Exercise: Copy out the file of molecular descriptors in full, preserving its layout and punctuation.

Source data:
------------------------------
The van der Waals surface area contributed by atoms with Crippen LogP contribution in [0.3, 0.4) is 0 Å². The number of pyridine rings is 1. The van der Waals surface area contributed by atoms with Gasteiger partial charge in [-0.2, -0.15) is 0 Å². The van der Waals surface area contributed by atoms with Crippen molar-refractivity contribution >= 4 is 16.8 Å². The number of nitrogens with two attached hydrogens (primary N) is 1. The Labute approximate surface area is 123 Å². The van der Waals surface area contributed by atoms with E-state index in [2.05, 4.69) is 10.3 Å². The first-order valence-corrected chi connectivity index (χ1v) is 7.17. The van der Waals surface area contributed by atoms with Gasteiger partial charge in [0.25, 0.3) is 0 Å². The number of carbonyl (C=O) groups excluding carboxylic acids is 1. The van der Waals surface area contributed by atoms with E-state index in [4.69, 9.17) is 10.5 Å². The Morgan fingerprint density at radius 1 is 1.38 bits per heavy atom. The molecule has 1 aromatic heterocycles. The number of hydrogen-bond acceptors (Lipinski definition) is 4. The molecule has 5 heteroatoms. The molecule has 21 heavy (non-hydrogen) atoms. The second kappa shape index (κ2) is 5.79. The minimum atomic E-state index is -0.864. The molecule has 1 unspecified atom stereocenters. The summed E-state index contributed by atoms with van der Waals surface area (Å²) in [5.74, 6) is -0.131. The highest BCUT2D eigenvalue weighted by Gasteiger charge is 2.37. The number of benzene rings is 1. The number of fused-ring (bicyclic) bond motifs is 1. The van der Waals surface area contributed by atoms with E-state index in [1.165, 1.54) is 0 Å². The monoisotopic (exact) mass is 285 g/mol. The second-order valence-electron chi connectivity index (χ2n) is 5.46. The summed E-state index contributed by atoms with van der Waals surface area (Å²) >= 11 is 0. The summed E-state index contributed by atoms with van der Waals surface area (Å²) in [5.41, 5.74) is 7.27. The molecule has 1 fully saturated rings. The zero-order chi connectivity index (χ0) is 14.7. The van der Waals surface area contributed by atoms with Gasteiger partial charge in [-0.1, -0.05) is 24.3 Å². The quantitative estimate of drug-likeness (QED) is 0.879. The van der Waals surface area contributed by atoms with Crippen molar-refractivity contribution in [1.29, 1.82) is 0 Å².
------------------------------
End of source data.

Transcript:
The van der Waals surface area contributed by atoms with Crippen LogP contribution in [0.3, 0.4) is 0 Å². The number of pyridine rings is 1. The van der Waals surface area contributed by atoms with Gasteiger partial charge in [-0.2, -0.15) is 0 Å². The van der Waals surface area contributed by atoms with Crippen molar-refractivity contribution >= 4 is 16.8 Å². The number of nitrogens with two attached hydrogens (primary N) is 1. The Labute approximate surface area is 123 Å². The van der Waals surface area contributed by atoms with E-state index in [2.05, 4.69) is 10.3 Å². The first-order valence-corrected chi connectivity index (χ1v) is 7.17. The van der Waals surface area contributed by atoms with Gasteiger partial charge in [0.25, 0.3) is 0 Å². The number of carbonyl (C=O) groups excluding carboxylic acids is 1. The van der Waals surface area contributed by atoms with E-state index in [4.69, 9.17) is 10.5 Å². The Morgan fingerprint density at radius 1 is 1.38 bits per heavy atom. The molecule has 1 aromatic heterocycles. The number of hydrogen-bond acceptors (Lipinski definition) is 4. The molecule has 5 heteroatoms. The molecule has 21 heavy (non-hydrogen) atoms. The second kappa shape index (κ2) is 5.79. The minimum atomic E-state index is -0.864. The molecule has 1 unspecified atom stereocenters. The summed E-state index contributed by atoms with van der Waals surface area (Å²) in [5.74, 6) is -0.131. The highest BCUT2D eigenvalue weighted by Gasteiger charge is 2.37. The number of benzene rings is 1. The number of fused-ring (bicyclic) bond motifs is 1. The van der Waals surface area contributed by atoms with E-state index in [1.165, 1.54) is 0 Å². The monoisotopic (exact) mass is 285 g/mol. The second-order valence-electron chi connectivity index (χ2n) is 5.46. The summed E-state index contributed by atoms with van der Waals surface area (Å²) >= 11 is 0. The summed E-state index contributed by atoms with van der Waals surface area (Å²) in [5.41, 5.74) is 7.27. The molecule has 1 fully saturated rings. The zero-order chi connectivity index (χ0) is 14.7. The van der Waals surface area contributed by atoms with Gasteiger partial charge in [-0.1, -0.05) is 24.3 Å². The quantitative estimate of drug-likeness (QED) is 0.879. The van der Waals surface area contributed by atoms with Crippen molar-refractivity contribution in [1.29, 1.82) is 0 Å².